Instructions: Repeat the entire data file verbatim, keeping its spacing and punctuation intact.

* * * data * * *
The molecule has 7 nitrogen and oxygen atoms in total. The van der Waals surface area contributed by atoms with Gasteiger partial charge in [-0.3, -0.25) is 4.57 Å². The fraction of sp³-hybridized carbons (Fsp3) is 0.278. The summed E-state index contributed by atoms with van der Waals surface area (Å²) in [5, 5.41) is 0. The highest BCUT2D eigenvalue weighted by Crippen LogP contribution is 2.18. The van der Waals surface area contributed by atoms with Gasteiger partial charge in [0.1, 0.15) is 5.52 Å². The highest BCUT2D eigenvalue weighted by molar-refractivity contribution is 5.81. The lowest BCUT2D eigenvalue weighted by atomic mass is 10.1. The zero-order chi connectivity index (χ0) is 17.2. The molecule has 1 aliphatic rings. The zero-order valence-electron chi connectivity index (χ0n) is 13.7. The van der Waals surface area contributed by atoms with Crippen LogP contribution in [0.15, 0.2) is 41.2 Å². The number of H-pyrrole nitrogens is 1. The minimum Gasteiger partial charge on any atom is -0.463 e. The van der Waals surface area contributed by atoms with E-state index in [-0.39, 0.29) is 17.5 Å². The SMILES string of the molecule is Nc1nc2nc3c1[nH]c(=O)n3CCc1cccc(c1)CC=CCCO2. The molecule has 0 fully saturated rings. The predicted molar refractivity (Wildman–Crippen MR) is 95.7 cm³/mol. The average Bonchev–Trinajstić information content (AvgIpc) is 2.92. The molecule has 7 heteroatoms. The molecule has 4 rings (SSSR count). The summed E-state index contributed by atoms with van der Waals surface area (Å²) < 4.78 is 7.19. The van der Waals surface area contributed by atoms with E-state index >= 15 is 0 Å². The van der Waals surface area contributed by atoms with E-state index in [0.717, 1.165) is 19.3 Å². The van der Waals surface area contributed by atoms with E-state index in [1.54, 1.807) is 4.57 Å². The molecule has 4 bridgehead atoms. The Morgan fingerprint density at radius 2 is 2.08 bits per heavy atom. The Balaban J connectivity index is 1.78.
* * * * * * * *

The molecule has 7 nitrogen and oxygen atoms in total. The van der Waals surface area contributed by atoms with Gasteiger partial charge in [-0.3, -0.25) is 4.57 Å². The fraction of sp³-hybridized carbons (Fsp3) is 0.278. The summed E-state index contributed by atoms with van der Waals surface area (Å²) in [5, 5.41) is 0. The highest BCUT2D eigenvalue weighted by Crippen LogP contribution is 2.18. The van der Waals surface area contributed by atoms with Gasteiger partial charge in [0.1, 0.15) is 5.52 Å². The highest BCUT2D eigenvalue weighted by molar-refractivity contribution is 5.81. The lowest BCUT2D eigenvalue weighted by atomic mass is 10.1. The zero-order chi connectivity index (χ0) is 17.2. The molecule has 1 aliphatic rings. The zero-order valence-electron chi connectivity index (χ0n) is 13.7. The van der Waals surface area contributed by atoms with Crippen LogP contribution in [0.15, 0.2) is 41.2 Å². The number of H-pyrrole nitrogens is 1. The minimum Gasteiger partial charge on any atom is -0.463 e. The van der Waals surface area contributed by atoms with E-state index in [-0.39, 0.29) is 17.5 Å². The SMILES string of the molecule is Nc1nc2nc3c1[nH]c(=O)n3CCc1cccc(c1)CC=CCCO2. The molecule has 0 fully saturated rings. The predicted molar refractivity (Wildman–Crippen MR) is 95.7 cm³/mol. The average Bonchev–Trinajstić information content (AvgIpc) is 2.92. The molecule has 7 heteroatoms. The molecule has 4 rings (SSSR count). The summed E-state index contributed by atoms with van der Waals surface area (Å²) < 4.78 is 7.19. The van der Waals surface area contributed by atoms with E-state index >= 15 is 0 Å². The van der Waals surface area contributed by atoms with E-state index in [0.717, 1.165) is 19.3 Å². The van der Waals surface area contributed by atoms with E-state index in [1.54, 1.807) is 4.57 Å². The molecule has 4 bridgehead atoms. The Morgan fingerprint density at radius 2 is 2.08 bits per heavy atom. The Balaban J connectivity index is 1.78.